•  

      The Kama Sutra is a book of expression. The Upanishads are the books you may want to dive into. They teach about connection with the soul with the body and how they wrestle for control. Specifically, study the purpose of the Chakras and the Tantra. There’s a deeper meaning to what we do; we are the healer/givers of this world.

      •  

        They shouldn’t. I bet that being pressured toward polyamory will become an increasing problem in the future because right now, practically everyone in the world throws up their hands and says you’re insane if you even talk about trying it, which means you have to be pretty damn motivated and self-confident to go against this cultural wisdom. As poly becomes widely known as potentially workable, there will be less of this automatic screening against people who are not really motivated and committed. Moreover, unwilling people will be more subject to pressure when they can’t fall back on the That’s just crazy and everyone knows it!! defense. So I think it’s really important that warnings and advice like yours stay front and center.The real solution will be for people to think up front about whether they want polyamory or exclusivity, and ask for it, when deciding whether to get into a serious relationship with someone. Like the do you want children? question for people who really do or don’t want children. Right now monogamy is as much the unspoken assumption as marrying and having children was to people starting a romance in our grandparents’ time (our grandmothers anyway; often the grandfathers had other plans they kept unspoken).

  3.  

    I agree with the above about the religious belief on marriage and what history has shown. Even the great heros and the beloved of God had multiple wives. King David had four wives and many concubines (unmarried sex partners). Abraham had two wives, and so did a host of others. So I don’t understand why the Christian world is so uptight about sex. I have to admit though that my Christian faith kept me from being sexually fulfilled until later in my life. I’m still a very spiritual person but have no guilt associated with my sexual activities with other men. As long as my husband and I are in total agreement with our activities, it is of no concern for anyone.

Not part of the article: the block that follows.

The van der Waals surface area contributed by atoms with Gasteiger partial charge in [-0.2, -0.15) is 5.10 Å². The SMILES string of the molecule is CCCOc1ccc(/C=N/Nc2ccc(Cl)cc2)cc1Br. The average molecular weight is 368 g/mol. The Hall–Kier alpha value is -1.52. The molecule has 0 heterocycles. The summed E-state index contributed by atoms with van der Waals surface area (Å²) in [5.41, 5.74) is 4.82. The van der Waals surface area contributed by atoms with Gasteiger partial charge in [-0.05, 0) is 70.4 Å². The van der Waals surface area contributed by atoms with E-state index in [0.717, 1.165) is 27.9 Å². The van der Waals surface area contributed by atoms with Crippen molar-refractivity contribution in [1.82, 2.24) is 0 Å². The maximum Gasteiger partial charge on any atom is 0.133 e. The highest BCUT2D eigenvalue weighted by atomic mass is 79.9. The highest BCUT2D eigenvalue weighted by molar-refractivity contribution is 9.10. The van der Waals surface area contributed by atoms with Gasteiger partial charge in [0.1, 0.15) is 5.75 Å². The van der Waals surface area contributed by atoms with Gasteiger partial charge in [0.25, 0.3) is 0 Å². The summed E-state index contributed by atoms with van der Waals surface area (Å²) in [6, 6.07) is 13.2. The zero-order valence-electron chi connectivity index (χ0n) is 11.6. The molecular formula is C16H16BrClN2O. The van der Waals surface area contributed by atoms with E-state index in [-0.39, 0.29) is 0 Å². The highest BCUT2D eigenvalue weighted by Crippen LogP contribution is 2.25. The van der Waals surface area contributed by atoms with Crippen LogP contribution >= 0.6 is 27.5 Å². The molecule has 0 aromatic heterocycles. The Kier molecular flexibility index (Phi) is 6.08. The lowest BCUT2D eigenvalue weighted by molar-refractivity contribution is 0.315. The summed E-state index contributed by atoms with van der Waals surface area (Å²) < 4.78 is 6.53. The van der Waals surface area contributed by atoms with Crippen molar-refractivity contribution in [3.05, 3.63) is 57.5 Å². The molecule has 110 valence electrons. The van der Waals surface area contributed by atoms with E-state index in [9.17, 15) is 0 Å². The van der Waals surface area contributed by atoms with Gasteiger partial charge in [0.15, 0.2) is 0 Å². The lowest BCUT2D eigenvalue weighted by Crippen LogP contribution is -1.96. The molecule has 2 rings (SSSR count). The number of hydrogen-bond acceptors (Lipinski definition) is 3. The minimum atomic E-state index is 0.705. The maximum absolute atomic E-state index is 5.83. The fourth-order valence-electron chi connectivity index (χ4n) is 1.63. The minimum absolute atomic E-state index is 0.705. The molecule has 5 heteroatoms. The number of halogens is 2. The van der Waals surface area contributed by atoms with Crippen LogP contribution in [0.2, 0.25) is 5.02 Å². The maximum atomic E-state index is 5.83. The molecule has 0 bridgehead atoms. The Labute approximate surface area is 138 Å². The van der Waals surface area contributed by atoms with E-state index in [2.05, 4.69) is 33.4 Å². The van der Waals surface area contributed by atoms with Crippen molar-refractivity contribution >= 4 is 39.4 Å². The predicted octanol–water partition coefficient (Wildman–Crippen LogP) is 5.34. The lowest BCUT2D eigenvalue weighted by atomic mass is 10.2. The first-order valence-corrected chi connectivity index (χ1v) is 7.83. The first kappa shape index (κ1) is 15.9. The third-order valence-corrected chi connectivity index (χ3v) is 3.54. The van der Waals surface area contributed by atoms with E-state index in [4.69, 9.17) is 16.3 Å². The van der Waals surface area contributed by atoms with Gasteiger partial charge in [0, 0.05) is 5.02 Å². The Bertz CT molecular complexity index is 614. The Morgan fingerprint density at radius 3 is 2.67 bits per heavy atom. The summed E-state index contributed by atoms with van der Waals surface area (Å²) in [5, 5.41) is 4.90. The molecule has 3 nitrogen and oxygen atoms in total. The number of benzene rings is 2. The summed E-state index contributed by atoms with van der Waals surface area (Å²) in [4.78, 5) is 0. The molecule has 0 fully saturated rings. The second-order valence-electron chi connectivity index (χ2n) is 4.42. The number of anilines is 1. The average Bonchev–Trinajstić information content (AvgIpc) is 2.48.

Natalie

  4.  

    Sabrina,
    I subscribe to your blog. I love everything you say! I am a kink-aware lifestyle-knowledgeable therapist in Seattle. Lifestyle-knowledgeable refers to my active status in the swinging lifestyle. Like you, I adore my primary partner. Absolutely committed to each other, we’ve expanded our sexuality and experiences within the last two years. I, too, write a blog. It is my mental health blog, but I welcome all readers and comments. I began a private practice for the alternative lifestyles community since December 2012 (New Connections Counseling). I’m slowing building and marketing myself. I would love to contact you personally and perhaps trade blogs sometime in the future. Best Regards, and keep up the good work!!

  5.  

    Mandy,

    Thank you so much for the sweet compliment. I so appreciate that you stopped by and said hello. I can’t stress how important I think it is for people to seek out professional help for themselves and their relationships when needed. This blog is a fun resource, but I can’t and don’t claim to provide professional advice, just sharing my personal experiences and lessons learned.

    I’ll definitely check out your blog and website, and would love to chat personally with you anytime. Please feel free to send me an email at sabrinaswings@gmail.com

  6.  

    Hi Sabrina,

    Please could you send me an email. I absolutely love your articles and would love to use them on our website.

    Thanks so much

    Alexandra
    SugrnSpice